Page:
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2 Suspended for School Prank That Scared Pupils in Tennessee

Published: May 15, 2007

MURFREESBORO, Tenn., May 14 — A teacher and an assistant principal were suspended Monday for a prank in which sixth graders on a sleepover trip were told that a gunman was prowling nearby and were ordered to hide in silence.

School officials in this small city, about 35 miles south of Nashville, took the action against the teacher, Quentin Mastin, and the assistant principal, Don Bartch, because of the incident Thursday during a trip by a group of Scales Elementary School pupils to secluded Fall Creek Falls State Park, a school spokeswoman, Cheryl Harris, said.

“It was a spontaneous prank that got out of hand,” Ms. Harris said.

The leaders usually pull a prank on the students during the weeklong trip, typically a spine-chilling ghost story, and the 69 children had been told to expect one this year, she said.

But on the trip’s last night, Mr. Mastin told the children that a park ranger had warned that there was a gunman roving the park, and that they should take cover.

While the children hid under tables in a dormitory, a chaperone pulled a hood up over her head and rattled the door from the outside. Some children wept in fear in the dark, parents have said in news accounts.

“At first I thought I was going to die,” a student, Shay Naylor, 11, told The Tennessean newspaper in Nashville. “A teacher told us, ‘We just got a call that there’s been a random shooting.’ I was freaked out. I thought it was serious.”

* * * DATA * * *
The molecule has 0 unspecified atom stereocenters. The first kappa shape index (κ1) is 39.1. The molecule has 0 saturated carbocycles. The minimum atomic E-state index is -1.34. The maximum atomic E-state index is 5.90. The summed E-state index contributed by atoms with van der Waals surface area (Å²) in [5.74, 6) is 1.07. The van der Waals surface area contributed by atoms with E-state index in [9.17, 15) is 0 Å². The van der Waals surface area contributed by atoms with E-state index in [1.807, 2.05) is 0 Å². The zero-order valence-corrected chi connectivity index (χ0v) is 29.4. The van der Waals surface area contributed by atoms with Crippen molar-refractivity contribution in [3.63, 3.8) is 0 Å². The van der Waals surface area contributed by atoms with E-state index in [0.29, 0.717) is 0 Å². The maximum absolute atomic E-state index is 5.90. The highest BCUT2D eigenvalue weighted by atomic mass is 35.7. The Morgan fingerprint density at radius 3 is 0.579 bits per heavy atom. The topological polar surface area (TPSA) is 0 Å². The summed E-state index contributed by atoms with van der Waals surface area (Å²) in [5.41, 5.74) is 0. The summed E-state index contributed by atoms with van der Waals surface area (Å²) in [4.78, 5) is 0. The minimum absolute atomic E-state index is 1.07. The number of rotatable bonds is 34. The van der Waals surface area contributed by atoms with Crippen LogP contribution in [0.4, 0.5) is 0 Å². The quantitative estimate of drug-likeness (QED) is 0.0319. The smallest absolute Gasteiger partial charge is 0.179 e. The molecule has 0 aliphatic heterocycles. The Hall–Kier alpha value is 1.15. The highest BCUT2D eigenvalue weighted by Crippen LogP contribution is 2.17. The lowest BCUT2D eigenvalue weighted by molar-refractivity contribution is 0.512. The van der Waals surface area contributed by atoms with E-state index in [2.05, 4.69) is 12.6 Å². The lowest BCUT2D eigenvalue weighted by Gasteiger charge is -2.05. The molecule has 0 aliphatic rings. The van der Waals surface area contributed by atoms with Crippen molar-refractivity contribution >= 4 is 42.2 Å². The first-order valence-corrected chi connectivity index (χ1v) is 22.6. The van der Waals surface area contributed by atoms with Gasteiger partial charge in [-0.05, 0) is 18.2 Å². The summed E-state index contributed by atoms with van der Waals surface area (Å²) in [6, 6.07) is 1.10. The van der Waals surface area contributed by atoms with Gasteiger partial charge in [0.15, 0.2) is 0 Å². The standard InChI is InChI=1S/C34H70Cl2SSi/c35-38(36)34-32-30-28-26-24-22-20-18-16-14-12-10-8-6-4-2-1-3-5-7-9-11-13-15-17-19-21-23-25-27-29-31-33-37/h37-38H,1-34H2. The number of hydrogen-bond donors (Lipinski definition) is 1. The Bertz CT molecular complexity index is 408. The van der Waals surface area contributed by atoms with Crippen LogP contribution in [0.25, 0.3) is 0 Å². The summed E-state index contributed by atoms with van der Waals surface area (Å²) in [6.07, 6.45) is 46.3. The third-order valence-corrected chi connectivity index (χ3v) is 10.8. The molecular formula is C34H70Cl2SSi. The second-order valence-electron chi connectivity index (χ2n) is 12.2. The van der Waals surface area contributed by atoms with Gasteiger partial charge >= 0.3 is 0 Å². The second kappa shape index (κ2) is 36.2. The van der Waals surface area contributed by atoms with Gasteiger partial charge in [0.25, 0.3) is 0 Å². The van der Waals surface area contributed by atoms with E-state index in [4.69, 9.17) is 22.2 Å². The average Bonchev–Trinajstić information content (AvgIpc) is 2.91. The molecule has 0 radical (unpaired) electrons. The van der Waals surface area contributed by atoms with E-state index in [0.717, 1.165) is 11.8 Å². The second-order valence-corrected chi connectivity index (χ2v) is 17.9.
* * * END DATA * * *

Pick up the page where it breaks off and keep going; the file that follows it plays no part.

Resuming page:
Afterward, the adult leaders turned the lights on and admitted it was a prank, praising the students for following what are called “code red” emergency school procedures. Ms. Harris said the choice of prank was unfortunate, particularly given the recent shootings at Virginia Tech University, in which 32 students and teachers were killed.

“I don’t think this person, this lead teacher, was even associating what he was doing with that, unfortunately,” Ms. Harris said.

Some parents, who gave their consent for the trip but were not told of the prank beforehand, were not amused to learn about it. More than 40 parents attended a meeting with the principal on Saturday, and some parents have reported that the incident terrified their children.

Jessica Giles, an assistant professor of psychology at the Peabody College of Education at Vanderbilt University, said such an incident could create lasting anxiety, and lead students to doubt their teachers in a real emergency.



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